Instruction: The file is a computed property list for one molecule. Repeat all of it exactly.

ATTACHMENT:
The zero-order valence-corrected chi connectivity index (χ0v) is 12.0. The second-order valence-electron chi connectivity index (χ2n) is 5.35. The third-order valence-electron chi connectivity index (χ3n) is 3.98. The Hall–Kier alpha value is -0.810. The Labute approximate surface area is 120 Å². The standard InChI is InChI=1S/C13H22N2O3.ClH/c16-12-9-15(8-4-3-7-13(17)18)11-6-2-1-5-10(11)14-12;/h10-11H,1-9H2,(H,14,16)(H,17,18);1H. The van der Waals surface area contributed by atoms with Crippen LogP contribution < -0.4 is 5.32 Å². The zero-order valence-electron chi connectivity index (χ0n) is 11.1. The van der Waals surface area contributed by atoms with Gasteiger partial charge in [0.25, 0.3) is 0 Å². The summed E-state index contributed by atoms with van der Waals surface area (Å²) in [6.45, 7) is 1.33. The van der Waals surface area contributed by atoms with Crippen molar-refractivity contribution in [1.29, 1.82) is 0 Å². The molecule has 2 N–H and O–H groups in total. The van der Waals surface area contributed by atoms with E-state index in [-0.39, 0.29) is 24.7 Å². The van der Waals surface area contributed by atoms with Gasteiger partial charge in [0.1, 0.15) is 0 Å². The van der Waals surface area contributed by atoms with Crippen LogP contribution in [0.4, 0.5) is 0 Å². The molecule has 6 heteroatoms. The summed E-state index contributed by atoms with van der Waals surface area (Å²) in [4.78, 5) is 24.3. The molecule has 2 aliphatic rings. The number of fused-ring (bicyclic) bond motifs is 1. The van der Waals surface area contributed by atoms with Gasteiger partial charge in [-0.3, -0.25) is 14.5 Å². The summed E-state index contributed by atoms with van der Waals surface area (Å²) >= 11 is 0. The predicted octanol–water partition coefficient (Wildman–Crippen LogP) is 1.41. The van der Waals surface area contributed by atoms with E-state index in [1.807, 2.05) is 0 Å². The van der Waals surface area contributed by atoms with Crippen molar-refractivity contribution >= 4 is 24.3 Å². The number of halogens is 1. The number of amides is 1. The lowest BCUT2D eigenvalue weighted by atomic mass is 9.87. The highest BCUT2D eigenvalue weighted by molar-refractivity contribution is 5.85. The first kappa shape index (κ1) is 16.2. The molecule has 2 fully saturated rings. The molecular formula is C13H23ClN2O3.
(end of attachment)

The zero-order valence-corrected chi connectivity index (χ0v) is 12.0. The second-order valence-electron chi connectivity index (χ2n) is 5.35. The third-order valence-electron chi connectivity index (χ3n) is 3.98. The Hall–Kier alpha value is -0.810. The Labute approximate surface area is 120 Å². The standard InChI is InChI=1S/C13H22N2O3.ClH/c16-12-9-15(8-4-3-7-13(17)18)11-6-2-1-5-10(11)14-12;/h10-11H,1-9H2,(H,14,16)(H,17,18);1H. The van der Waals surface area contributed by atoms with Crippen LogP contribution < -0.4 is 5.32 Å². The zero-order valence-electron chi connectivity index (χ0n) is 11.1. The van der Waals surface area contributed by atoms with Gasteiger partial charge in [0.25, 0.3) is 0 Å². The summed E-state index contributed by atoms with van der Waals surface area (Å²) in [6.45, 7) is 1.33. The van der Waals surface area contributed by atoms with Crippen molar-refractivity contribution in [1.29, 1.82) is 0 Å². The molecule has 2 N–H and O–H groups in total. The van der Waals surface area contributed by atoms with E-state index in [-0.39, 0.29) is 24.7 Å². The van der Waals surface area contributed by atoms with Gasteiger partial charge in [0.1, 0.15) is 0 Å². The van der Waals surface area contributed by atoms with Crippen LogP contribution in [0.4, 0.5) is 0 Å². The molecule has 6 heteroatoms. The summed E-state index contributed by atoms with van der Waals surface area (Å²) in [4.78, 5) is 24.3. The molecule has 2 aliphatic rings. The number of fused-ring (bicyclic) bond motifs is 1. The van der Waals surface area contributed by atoms with Gasteiger partial charge in [-0.3, -0.25) is 14.5 Å². The summed E-state index contributed by atoms with van der Waals surface area (Å²) >= 11 is 0. The predicted octanol–water partition coefficient (Wildman–Crippen LogP) is 1.41. The van der Waals surface area contributed by atoms with E-state index in [1.807, 2.05) is 0 Å². The van der Waals surface area contributed by atoms with Crippen molar-refractivity contribution >= 4 is 24.3 Å². The number of halogens is 1. The number of amides is 1. The lowest BCUT2D eigenvalue weighted by atomic mass is 9.87. The highest BCUT2D eigenvalue weighted by molar-refractivity contribution is 5.85. The first kappa shape index (κ1) is 16.2. The molecule has 2 fully saturated rings. The molecular formula is C13H23ClN2O3.